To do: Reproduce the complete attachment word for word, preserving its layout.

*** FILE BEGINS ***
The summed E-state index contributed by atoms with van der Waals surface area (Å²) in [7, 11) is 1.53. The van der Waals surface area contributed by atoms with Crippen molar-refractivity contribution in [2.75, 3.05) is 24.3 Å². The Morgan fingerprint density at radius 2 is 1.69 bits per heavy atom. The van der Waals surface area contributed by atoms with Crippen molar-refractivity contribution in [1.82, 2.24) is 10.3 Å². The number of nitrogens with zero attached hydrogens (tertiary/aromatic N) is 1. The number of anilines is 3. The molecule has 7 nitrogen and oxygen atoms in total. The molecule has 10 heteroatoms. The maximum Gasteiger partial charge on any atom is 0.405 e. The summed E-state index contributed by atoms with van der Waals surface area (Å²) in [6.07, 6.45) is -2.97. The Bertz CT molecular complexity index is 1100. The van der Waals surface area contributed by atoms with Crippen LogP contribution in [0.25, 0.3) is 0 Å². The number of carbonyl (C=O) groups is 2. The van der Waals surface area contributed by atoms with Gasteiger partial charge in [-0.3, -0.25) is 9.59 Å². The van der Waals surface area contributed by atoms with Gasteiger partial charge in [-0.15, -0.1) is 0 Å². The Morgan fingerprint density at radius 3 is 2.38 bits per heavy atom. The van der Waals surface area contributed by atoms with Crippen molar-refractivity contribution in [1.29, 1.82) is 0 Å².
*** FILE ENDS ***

The summed E-state index contributed by atoms with van der Waals surface area (Å²) in [7, 11) is 1.53. The van der Waals surface area contributed by atoms with Crippen molar-refractivity contribution in [2.75, 3.05) is 24.3 Å². The Morgan fingerprint density at radius 2 is 1.69 bits per heavy atom. The van der Waals surface area contributed by atoms with Crippen molar-refractivity contribution in [1.82, 2.24) is 10.3 Å². The number of nitrogens with zero attached hydrogens (tertiary/aromatic N) is 1. The number of anilines is 3. The molecule has 7 nitrogen and oxygen atoms in total. The molecule has 10 heteroatoms. The maximum Gasteiger partial charge on any atom is 0.405 e. The summed E-state index contributed by atoms with van der Waals surface area (Å²) in [6.07, 6.45) is -2.97. The Bertz CT molecular complexity index is 1100. The van der Waals surface area contributed by atoms with Crippen LogP contribution in [0.25, 0.3) is 0 Å². The number of carbonyl (C=O) groups is 2. The van der Waals surface area contributed by atoms with Gasteiger partial charge in [-0.3, -0.25) is 9.59 Å². The van der Waals surface area contributed by atoms with Gasteiger partial charge in [-0.15, -0.1) is 0 Å². The Morgan fingerprint density at radius 3 is 2.38 bits per heavy atom. The van der Waals surface area contributed by atoms with Crippen molar-refractivity contribution in [1.29, 1.82) is 0 Å².